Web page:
Community Education Options Presented
The Board received a report and recommendation on the future of CSD Community Education. Offerings currently include evening classes, summer camps, and before- and after-school programs in disciplines including business, computer technology, arts, fitness and languages. Courses enroll more than 5,700 people, just under half of whom are enrolled in after-school programs, Community Education Director Karen Sterling reported. “We are firm believers in lifelong education,” she said.
Still, the District is subsidizing the program at a time when demand for school dollars is at a premium. This year, Sterling estimates CSD will receive about $200,000 in program revenues, and spend $170,000 to cover costs. Wilcox noted the district subsidy roughly equals the salaries of two teachers. Sterling noted class options are available to community members outside of CSD’s programs, including online sources. She suggested the Board examine options including continuing the program with future evaluation, partnering with cities or the county to administer the program through recreation centers, or eliminating the program.
Community Education Coordinator Amy Boettger helped Sterling answer questions from the Board. Board Member Amber Shill suggested the Board consider keeping after-school programs to serve the public. Superintendent Dr. Briscoe suggested approaching parks and recreation about a partnership for offering youth programs and reporting back to the Board.
Middle School SALTA Testing Discussed
The Board asked questions about a proposal to require an admissions test for middle school SALTA gifted-education services, much like students are required to do for elementary SALTA programs, and received new proposals aimed at improving the continuum of gifted and accelerated student services in CSD middle schools.
The testing requirement would begin in March for students who will be in sixth grade in fall 2015. Students enrolled in an elementary SALTA program would be exempt. Additionally, Individualized Learning Plans would be implemented for elementary SALTA students who choose not to attend the magnet program at Midvale Middle School. This is aimed at better meeting the needs of the some 40 students each year who choose not to continue gifted education services at Midvale Middle’s magnet program. Also, a committee would be created to address ways to improve the honors curriculum in CSD middle schools to for students of high academic ability. She noted parents served on a committee for many years to help improve elementary SALTA services. Wrigley and Second Vice President Nancy Tingey suggested parents need help to connect the dots on accelerated and gifted offerings available in CSD.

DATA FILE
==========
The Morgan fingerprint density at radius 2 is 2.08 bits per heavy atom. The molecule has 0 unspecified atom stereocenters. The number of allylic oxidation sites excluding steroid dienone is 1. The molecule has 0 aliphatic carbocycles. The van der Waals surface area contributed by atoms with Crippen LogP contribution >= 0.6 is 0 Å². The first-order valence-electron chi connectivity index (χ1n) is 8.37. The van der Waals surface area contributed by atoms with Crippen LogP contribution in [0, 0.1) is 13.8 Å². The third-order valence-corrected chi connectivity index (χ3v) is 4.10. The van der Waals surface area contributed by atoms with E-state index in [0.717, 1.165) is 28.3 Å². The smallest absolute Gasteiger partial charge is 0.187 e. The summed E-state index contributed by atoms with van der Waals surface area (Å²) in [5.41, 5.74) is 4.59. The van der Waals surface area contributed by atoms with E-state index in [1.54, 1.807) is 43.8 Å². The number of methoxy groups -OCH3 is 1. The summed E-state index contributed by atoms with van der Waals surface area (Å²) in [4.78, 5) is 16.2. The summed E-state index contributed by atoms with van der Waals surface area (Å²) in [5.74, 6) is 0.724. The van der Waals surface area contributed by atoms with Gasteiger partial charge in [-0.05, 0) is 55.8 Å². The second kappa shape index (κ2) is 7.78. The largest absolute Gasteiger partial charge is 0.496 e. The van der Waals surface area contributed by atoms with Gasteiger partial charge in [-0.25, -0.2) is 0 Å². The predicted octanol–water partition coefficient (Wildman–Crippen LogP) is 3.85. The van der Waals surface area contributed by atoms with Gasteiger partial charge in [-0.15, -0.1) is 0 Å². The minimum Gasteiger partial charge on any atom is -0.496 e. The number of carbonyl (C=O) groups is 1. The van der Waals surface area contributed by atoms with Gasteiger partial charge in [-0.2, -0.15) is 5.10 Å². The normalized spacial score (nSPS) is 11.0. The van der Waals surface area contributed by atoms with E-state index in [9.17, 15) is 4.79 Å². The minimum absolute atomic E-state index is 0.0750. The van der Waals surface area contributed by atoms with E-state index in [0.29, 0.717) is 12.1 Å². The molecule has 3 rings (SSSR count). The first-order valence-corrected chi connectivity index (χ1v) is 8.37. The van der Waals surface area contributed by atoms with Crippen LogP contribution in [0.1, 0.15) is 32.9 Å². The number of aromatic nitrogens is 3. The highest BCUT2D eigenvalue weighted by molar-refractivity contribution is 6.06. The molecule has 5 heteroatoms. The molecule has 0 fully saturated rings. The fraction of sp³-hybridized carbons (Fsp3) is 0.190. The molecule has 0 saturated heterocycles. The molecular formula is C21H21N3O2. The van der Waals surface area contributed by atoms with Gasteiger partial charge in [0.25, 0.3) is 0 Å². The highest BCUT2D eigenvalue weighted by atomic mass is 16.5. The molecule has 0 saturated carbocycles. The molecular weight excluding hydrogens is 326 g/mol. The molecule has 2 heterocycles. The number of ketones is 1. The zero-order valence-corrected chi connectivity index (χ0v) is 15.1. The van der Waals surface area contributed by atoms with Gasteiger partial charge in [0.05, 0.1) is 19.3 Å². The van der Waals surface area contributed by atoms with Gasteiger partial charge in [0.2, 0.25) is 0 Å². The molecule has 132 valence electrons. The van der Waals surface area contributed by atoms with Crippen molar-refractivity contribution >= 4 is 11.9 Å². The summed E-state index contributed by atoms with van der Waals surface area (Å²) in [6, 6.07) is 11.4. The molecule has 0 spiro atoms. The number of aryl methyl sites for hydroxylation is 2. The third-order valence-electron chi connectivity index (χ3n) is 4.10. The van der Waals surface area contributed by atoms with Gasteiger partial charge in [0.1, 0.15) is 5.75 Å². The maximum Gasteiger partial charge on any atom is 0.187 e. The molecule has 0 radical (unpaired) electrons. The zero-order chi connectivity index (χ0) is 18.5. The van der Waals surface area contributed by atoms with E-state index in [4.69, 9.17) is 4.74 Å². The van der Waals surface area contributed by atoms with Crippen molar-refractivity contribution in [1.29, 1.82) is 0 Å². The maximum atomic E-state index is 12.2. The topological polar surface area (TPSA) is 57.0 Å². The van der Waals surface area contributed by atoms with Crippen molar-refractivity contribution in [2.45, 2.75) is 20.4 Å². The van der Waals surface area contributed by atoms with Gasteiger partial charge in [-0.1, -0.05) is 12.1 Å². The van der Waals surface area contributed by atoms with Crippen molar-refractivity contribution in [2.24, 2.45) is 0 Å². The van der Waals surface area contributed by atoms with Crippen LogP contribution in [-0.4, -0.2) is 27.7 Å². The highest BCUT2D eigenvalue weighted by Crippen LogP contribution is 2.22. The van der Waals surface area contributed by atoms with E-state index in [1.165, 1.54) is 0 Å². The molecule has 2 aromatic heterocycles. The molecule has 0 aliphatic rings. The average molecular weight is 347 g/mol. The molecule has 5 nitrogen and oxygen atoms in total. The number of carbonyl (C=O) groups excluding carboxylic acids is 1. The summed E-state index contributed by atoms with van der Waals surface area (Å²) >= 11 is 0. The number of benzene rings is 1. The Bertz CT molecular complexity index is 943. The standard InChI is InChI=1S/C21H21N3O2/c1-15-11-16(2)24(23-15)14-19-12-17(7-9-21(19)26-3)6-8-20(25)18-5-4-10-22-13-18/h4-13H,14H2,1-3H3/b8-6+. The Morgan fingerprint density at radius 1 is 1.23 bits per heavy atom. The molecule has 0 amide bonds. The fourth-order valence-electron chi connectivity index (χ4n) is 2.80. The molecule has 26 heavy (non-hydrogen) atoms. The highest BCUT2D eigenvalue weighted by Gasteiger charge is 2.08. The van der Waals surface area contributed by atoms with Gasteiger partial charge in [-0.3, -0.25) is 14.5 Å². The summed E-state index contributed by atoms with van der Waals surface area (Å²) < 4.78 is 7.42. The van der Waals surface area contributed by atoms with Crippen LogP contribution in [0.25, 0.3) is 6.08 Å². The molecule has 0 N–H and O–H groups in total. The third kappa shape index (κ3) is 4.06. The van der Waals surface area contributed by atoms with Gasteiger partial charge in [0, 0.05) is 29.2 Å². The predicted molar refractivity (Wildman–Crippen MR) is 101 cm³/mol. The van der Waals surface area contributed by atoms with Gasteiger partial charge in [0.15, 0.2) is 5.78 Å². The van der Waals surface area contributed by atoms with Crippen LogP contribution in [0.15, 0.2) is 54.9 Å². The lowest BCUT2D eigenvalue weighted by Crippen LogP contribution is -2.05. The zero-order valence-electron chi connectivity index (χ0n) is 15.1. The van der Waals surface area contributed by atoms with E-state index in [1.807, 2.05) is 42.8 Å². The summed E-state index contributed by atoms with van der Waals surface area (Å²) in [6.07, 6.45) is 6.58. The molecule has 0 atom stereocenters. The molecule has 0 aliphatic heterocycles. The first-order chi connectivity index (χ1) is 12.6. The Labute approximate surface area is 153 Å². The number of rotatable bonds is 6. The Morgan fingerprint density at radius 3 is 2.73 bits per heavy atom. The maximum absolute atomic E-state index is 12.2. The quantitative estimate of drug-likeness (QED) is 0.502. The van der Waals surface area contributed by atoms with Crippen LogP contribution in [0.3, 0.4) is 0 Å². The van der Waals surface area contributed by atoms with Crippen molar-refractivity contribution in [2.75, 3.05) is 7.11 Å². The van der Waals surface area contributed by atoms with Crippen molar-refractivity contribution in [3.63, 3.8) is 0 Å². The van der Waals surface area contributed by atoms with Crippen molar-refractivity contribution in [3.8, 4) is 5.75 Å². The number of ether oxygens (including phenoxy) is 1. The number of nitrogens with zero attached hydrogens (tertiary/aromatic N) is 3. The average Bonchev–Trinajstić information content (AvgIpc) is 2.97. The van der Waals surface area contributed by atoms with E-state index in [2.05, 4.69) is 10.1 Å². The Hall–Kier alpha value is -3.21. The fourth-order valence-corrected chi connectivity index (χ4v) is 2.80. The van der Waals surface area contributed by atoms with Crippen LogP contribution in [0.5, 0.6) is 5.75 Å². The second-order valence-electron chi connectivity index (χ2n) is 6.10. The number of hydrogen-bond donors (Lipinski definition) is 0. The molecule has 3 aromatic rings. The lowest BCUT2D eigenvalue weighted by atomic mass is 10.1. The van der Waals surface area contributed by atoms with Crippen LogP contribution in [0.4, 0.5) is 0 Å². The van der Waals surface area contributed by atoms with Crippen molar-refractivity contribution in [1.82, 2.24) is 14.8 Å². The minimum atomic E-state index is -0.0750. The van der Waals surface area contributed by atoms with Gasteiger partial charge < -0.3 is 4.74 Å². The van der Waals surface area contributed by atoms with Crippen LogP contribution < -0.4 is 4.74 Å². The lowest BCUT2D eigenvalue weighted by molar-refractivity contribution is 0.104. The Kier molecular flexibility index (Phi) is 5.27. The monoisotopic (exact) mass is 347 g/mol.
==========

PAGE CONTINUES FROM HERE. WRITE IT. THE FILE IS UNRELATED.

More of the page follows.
Dr. Pettersson noted the tests are not like the SAGE or other standardized tests, but present students with puzzles designed to examine giftedness. The changes are recommended by School Performance Director Mike Sirois, Midvale Middle Principal Frank Schofield, and Dr. Pettersson. Midvale Middle teacher Vandal Ford explained how he provides depth of understanding gifted learners need. His colleagues Dan Ashbridge and Sara Allen also were on hand to answer questions.
Update: Legislative Session
Government Relations Director Charlie Evans updated the Board on the first week of the 45-day legislative session. Evans summarized budget discussions, including a request to cut 2 percent from current budgets to present options to the appropriations committees; charter funding issues; legislation addressing school district divisions, including one that would allow Jordan District to adjust its certified rate to that used before Canyons’ creation, and another that would have a dividing district share the same tax base for perpetuity; a citizenship test required for high school graduation; and statewide equalization efforts. Second Vice President Nancy Tingey thanked Evans, Community Engagement Coordinator Susan Edwards, and their team for their work, which she called vital to CSD’s mission.